What should I do with a contaminated bottle of a product I like?
June 1, 2010 12:41 PM   Subscribe

What should I do with an unopened bottle of sports drink that has bits of rubber and other contaminants floating in it?

I've recently started drinking a new sports drink. I really like it.

Last weekend Mrs. Alms noticed that one of the bottles of sports drink had stuff floating in it. It looks like there's a bit of rubber gasket and then some more ambiguous masses that look sort of like algal clumps with a tiny darker material core.

The drink is clear/uncolored and the bottle is also clear, so this stuff is very obvious and unmistakably contamination.

I've taken some photographs of it. Now what should I do with the photos and the bottle?

My first thought was to send it back to the company in the hopes of getting a coupon for a free case of the sports drink.

But then I thought, maybe I should send it to the FDA or something, to put them on notice that the company is having production problems. If I send the bottle back to the company they can just cover things up.

Another option would be to send it over to the folks at Corporate Accountability International. They are running a campaign against bottled water and it could be a good prop for them and I generally support their goals (at least as far non-flavored water).

The rub in all this, though, is that I like this sport drink. I have a very quirky metabolism and generally I need to eat constantly. This sport drink has made a positive difference in my life. It is unlike other sport drinks and fortified waters that I've tried. I don't want it disappearing from store shelves. It's made by a startup and while I want them to clean up their acts, I don't want to materially harm them.

What should I do?
posted by alms to Food & Drink (14 answers total) 1 user marked this as a favorite
Look, I hate money-grubbin' corporations as much as anybody, but why would you automatically assume the manufacturer would "cover it up?" It's quite possible that other drinks from the same production batch were also contaminated. The manufacturer will know where the drinks from that batch were distributed, and quite likely recall them. And a recall could mean bad press, but it's the right and responsible thing to do.

There will probably be an 800 number on the label somewhere for you to call. They will probably ask you for the batch number that's printed on the bottle. They may well send you a coupon or something. One incident of something floating in your mass-produced sports drink does not a catastrophe make.
posted by trunk muffins at 12:56 PM on June 1, 2010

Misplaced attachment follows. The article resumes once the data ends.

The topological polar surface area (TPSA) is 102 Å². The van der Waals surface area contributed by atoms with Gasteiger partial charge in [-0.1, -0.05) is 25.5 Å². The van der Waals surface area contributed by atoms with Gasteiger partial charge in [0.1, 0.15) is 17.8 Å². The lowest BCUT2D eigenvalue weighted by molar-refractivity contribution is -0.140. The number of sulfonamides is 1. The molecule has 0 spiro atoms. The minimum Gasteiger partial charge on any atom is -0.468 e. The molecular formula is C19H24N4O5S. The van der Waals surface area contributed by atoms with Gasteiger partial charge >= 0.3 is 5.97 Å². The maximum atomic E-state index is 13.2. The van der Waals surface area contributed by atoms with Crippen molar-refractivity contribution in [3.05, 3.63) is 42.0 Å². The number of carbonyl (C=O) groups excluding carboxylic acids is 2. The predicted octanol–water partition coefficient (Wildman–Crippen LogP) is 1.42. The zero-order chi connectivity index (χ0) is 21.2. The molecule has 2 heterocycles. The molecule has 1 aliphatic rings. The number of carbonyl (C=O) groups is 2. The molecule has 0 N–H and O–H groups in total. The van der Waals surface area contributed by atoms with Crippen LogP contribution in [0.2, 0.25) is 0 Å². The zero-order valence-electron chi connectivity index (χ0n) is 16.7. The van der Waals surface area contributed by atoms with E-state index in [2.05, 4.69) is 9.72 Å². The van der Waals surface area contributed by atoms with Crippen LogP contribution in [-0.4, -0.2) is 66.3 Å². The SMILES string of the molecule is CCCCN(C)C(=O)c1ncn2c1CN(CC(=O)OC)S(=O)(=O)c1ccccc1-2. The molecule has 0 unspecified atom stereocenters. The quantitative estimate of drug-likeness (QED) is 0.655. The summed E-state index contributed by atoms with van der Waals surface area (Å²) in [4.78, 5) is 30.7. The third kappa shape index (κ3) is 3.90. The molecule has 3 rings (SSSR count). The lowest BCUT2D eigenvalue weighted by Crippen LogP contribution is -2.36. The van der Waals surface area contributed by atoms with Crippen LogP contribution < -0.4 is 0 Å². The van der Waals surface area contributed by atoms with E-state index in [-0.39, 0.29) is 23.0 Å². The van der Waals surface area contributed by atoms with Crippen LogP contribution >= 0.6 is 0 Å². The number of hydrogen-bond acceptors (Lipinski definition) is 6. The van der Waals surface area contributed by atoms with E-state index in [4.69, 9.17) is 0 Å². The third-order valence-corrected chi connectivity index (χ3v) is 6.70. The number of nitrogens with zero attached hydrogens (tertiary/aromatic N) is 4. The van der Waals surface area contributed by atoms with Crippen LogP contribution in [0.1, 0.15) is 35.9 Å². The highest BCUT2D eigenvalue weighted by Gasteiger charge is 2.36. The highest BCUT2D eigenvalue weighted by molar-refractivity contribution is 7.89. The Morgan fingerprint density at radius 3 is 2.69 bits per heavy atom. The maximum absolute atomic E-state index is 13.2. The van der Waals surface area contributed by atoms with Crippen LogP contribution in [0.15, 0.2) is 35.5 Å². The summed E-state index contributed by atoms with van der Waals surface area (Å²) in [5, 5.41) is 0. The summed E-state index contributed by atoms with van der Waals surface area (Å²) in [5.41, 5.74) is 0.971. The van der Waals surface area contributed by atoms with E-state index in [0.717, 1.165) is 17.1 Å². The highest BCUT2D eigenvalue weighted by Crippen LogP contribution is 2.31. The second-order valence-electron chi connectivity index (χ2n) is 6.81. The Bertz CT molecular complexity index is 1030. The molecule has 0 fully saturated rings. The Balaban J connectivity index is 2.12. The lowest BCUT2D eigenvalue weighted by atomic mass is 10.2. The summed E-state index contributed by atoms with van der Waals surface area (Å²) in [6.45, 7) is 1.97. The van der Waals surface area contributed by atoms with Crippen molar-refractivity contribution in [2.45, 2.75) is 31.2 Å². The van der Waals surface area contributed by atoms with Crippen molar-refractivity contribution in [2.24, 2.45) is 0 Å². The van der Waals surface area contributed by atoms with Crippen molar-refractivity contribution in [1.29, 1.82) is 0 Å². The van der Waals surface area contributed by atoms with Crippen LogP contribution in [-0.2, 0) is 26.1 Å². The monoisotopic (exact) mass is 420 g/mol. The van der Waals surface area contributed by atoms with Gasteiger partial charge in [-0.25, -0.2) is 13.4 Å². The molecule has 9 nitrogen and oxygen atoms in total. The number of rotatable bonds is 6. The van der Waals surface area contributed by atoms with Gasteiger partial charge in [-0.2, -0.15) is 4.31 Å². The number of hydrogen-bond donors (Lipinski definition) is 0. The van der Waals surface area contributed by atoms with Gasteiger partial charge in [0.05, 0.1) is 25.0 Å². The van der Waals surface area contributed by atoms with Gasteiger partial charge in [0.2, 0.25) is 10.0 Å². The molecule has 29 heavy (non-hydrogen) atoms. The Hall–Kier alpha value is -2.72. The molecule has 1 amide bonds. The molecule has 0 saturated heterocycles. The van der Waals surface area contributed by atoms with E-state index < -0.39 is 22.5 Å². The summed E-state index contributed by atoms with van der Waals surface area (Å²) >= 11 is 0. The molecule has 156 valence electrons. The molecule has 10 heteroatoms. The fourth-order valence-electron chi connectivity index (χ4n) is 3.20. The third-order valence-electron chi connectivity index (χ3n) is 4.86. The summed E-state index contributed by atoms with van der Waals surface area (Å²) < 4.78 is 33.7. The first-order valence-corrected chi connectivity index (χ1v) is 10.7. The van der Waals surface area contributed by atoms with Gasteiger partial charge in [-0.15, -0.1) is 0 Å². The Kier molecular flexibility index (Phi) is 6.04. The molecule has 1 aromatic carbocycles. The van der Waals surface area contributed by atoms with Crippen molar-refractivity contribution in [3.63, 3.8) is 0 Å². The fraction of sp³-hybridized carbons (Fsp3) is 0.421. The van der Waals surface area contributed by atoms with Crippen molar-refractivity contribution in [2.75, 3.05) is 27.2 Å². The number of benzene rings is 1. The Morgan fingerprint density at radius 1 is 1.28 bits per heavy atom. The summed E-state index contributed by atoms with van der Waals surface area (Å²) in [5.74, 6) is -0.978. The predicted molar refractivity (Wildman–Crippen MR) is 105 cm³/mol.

The FDA? Are you kidding? Seals are imperfect. Transportation of food is imperfect. Food goes bad. That's the way it is. One spoiled bottle does not take down an entire company, nor should it.

Call their quality control department, tell them the lot code from the bottle or whatever other number they ask for, they'll say thank you and they'll send you some coupons.

Quality control people don't cover things up, they log the problems and then look into them.
posted by bcwinters at 12:57 PM on June 1, 2010 [1 favorite]

I would recommend just throwing it out and moving on with your day. Really.
posted by joelhunt at 12:58 PM on June 1, 2010 [3 favorites]

Foods (non-meat/non-dairy) tend to be regulated by FDA. Apparently, they would want you to call the appropriate number on this page:


Not sure what good it'll do, but it's a start. (And I do think that if you see tainted food like this, you should tell the proper authorities.)
posted by cgs06 at 12:59 PM on June 1, 2010

Best answer: Hang on to the bottle. Keep it unopened.

Send them an email explaining what you found. Include a picture. Include this:

I like this sport drink. I have a very quirky metabolism and generally I need to eat constantly. This sport drink has made a positive difference in my life. It is unlike other sport drinks and fortified waters that I've tried. I don't want it disappearing from store shelves.

Be polite and helpful. Tell them that you want them to survive and thrive but you're concerned about their quality control. Don't ask for anything in return and don't expect anything. If they send you some freebees, be thankful. Ask them for an explanation of what happened and what steps they took (or plan to take) to make sure it doesn't happen again.